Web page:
Authorities in Estonia have announced the arrest of two Russian citizens, said to be former employees of the Soviet-era KGB, who allegedly crossed into Estonian territory without a permit. The men have been identified as Alexandr Ladur, 54, and Mikhail Suhoshin, 64, and are reportedly retired intelligence officers. Estonian border police said the two men were apprehended while sailing on the river Narva, which flows from Lake Peipsi into the Baltic Sea and forms part of the border between Estonia and Russia. The two Russian citizens are being held on charges of illegally entering Estonian territory and resisting arrest. This is the second major diplomatic incident between Russia and the Baltic former Soviet republic in recent months. IntelNews regulars will recall that, in early September, the government of Estonia said Eston Kohver, a counterintelligence officer in the country’s Internal Security Service, was abducted by “a team of unidentified individuals from Russia”. The Estonian side claimed that the abduction had occurred at a border-crossing facility in southeastern Estonia. But Russian sources said at the time that Kohver had been detained while on Russian soil. Russian media later reported that the Estonian counterintelligence officer had been captured by Russia’s Federal Security Service, known as FSB, while undertaking an “espionage operation” inside Russia. Reports in the Russian press said Kohver was caught in Russia’s Pskov region, carrying a loaded firearm, €5,000 ($6,500) in cash, “covert video recording equipment”, an “eavesdropping device”, as well as “other items relating to the gathering of intelligence”. British newspaper The Guardian quoted Kalev Stoicescu, Russia expert at the International Center for Defense Studies in Estonian capital Tallinn, who did not rule out that the two alleged former KGB officers may in fact “have been merely fishing”. Read more of this post

Estonian intelligence officer ‘abducted’ by Russian spies

EstoniaBy JOSEPH FITSANAKIS | intelNews.org
The Estonian Ministry of Foreign Affairs has summoned the Russian ambassador in Tallinn to complain about the alleged abduction of an Estonian intelligence officer by Russian forces, which it says occurred on Estonian soil. A statement from the Ministry said the Estonian intelligence officer, named Eston Kohver, has worked since 1991 for the Internal Security Service of Estonia, known as KaPo. Speaking to reporters on Friday, KaPo Director Arnold Sinisalu said Kohver had been kidnapped by a team of “unidentified individuals from Russia”. The Estonian side claims that the abduction occurred in the vicinity of Luhamaa, a border-crossing facility in southeastern Estonia, which connects the small Baltic country with its Russian neighbor. Sinisalu said KaPo investigators had detected “signs of a scuffle” at the scene of the abduction, as well as vehicle tracks “leading from Russian to Estonian soil”. Subsequent reports in Estonian media alleged that the Russian abductors had managed to jam radio communications in the area prior to snatching Kohver. They also employed smoke grenades during the operation, which would explain a number of “explosions” heard in the vicinity, according to Estonian police spokesman Harrys Puusepp. But Russian sources dismissed the Estonian government’s claims, saying that Kohver had been detained while on Russian soil. Russian media reported that the Estonian counterintelligence officer had been captured by Russia’s Federal Security Service, known as FSB, while undertaking an “espionage operation” inside Russia. Reports in the Russian press said Kohver was caught in Russia’s Pskov region, carrying a loaded firearm, €5,000 ($6,500) in cash, “covert video recording equipment”, an “eavesdropping device”, as well as “other items relating to the gathering of intelligence”. A statement from the FSB said the Estonian operative had been captured while taking part in “an undercover operation” on behalf of KaPo. Read more of this post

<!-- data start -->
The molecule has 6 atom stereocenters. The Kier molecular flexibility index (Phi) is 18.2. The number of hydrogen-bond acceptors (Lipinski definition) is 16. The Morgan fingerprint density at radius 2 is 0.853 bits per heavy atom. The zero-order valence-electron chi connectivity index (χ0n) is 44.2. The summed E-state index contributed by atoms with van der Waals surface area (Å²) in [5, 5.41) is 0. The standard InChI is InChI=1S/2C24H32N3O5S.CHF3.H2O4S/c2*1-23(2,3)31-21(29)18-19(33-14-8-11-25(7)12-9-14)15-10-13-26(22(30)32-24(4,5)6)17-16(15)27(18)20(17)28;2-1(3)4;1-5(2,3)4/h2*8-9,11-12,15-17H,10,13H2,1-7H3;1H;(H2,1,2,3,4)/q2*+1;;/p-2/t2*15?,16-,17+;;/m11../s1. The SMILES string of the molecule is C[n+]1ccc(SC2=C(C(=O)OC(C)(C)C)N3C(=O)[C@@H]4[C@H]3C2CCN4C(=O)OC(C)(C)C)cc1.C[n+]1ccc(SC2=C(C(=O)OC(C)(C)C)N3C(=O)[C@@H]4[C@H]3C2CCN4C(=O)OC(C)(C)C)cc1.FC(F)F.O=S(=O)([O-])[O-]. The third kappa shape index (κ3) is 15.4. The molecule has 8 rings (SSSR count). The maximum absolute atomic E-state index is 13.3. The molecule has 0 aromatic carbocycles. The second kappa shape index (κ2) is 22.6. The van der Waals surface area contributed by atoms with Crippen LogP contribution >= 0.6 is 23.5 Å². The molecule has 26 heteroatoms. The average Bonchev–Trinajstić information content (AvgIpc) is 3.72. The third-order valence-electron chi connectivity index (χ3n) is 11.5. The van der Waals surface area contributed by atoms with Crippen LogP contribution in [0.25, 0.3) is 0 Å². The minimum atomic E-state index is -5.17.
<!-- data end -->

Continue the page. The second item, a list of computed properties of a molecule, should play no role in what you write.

Is Estonia’s Russian counterintelligence program the world’s best?

EstoniaBy JOSEPH FITSANAKIS | intelNews.org